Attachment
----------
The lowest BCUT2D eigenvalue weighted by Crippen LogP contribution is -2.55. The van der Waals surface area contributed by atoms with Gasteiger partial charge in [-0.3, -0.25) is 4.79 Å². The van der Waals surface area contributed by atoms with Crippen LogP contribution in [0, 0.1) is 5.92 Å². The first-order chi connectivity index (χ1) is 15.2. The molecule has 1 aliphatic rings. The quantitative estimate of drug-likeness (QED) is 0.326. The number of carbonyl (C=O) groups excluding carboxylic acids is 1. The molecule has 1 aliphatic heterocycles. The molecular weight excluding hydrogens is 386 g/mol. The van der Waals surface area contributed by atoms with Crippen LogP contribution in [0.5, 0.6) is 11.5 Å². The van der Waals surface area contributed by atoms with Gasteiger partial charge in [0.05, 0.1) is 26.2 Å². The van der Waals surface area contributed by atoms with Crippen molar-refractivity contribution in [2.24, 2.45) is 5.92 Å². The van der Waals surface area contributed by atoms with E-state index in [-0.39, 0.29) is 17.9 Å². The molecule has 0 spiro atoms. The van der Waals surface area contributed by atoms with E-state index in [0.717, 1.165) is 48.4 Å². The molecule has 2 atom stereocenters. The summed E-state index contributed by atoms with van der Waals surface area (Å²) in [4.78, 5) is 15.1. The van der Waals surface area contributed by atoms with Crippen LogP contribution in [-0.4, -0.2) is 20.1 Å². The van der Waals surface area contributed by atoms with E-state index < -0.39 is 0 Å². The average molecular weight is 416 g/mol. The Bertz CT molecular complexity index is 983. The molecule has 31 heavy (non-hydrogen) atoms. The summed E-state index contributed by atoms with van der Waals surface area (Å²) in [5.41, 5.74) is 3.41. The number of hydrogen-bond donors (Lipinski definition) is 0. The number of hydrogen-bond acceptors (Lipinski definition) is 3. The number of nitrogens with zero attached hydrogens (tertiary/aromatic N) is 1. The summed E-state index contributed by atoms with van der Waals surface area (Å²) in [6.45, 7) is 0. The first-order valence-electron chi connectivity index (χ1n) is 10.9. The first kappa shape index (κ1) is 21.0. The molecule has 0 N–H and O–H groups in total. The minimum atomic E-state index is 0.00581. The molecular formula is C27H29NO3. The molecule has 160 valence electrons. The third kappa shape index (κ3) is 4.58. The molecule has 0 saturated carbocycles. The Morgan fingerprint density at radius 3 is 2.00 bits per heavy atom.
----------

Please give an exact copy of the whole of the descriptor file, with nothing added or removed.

The lowest BCUT2D eigenvalue weighted by Crippen LogP contribution is -2.55. The van der Waals surface area contributed by atoms with Gasteiger partial charge in [-0.3, -0.25) is 4.79 Å². The van der Waals surface area contributed by atoms with Crippen LogP contribution in [0, 0.1) is 5.92 Å². The first-order chi connectivity index (χ1) is 15.2. The molecule has 1 aliphatic rings. The quantitative estimate of drug-likeness (QED) is 0.326. The number of carbonyl (C=O) groups excluding carboxylic acids is 1. The molecule has 1 aliphatic heterocycles. The molecular weight excluding hydrogens is 386 g/mol. The van der Waals surface area contributed by atoms with Crippen LogP contribution in [0.5, 0.6) is 11.5 Å². The van der Waals surface area contributed by atoms with Gasteiger partial charge in [0.05, 0.1) is 26.2 Å². The van der Waals surface area contributed by atoms with Crippen molar-refractivity contribution in [2.24, 2.45) is 5.92 Å². The van der Waals surface area contributed by atoms with E-state index in [-0.39, 0.29) is 17.9 Å². The molecule has 0 spiro atoms. The van der Waals surface area contributed by atoms with E-state index in [0.717, 1.165) is 48.4 Å². The molecule has 2 atom stereocenters. The summed E-state index contributed by atoms with van der Waals surface area (Å²) in [4.78, 5) is 15.1. The van der Waals surface area contributed by atoms with Crippen LogP contribution in [-0.4, -0.2) is 20.1 Å². The van der Waals surface area contributed by atoms with E-state index < -0.39 is 0 Å². The average molecular weight is 416 g/mol. The Bertz CT molecular complexity index is 983. The molecule has 31 heavy (non-hydrogen) atoms. The summed E-state index contributed by atoms with van der Waals surface area (Å²) in [5.41, 5.74) is 3.41. The number of hydrogen-bond donors (Lipinski definition) is 0. The number of hydrogen-bond acceptors (Lipinski definition) is 3. The number of nitrogens with zero attached hydrogens (tertiary/aromatic N) is 1. The summed E-state index contributed by atoms with van der Waals surface area (Å²) in [6.45, 7) is 0. The first-order valence-electron chi connectivity index (χ1n) is 10.9. The first kappa shape index (κ1) is 21.0. The molecule has 0 N–H and O–H groups in total. The minimum atomic E-state index is 0.00581. The molecular formula is C27H29NO3. The molecule has 160 valence electrons. The third kappa shape index (κ3) is 4.58. The molecule has 0 saturated carbocycles. The Morgan fingerprint density at radius 3 is 2.00 bits per heavy atom.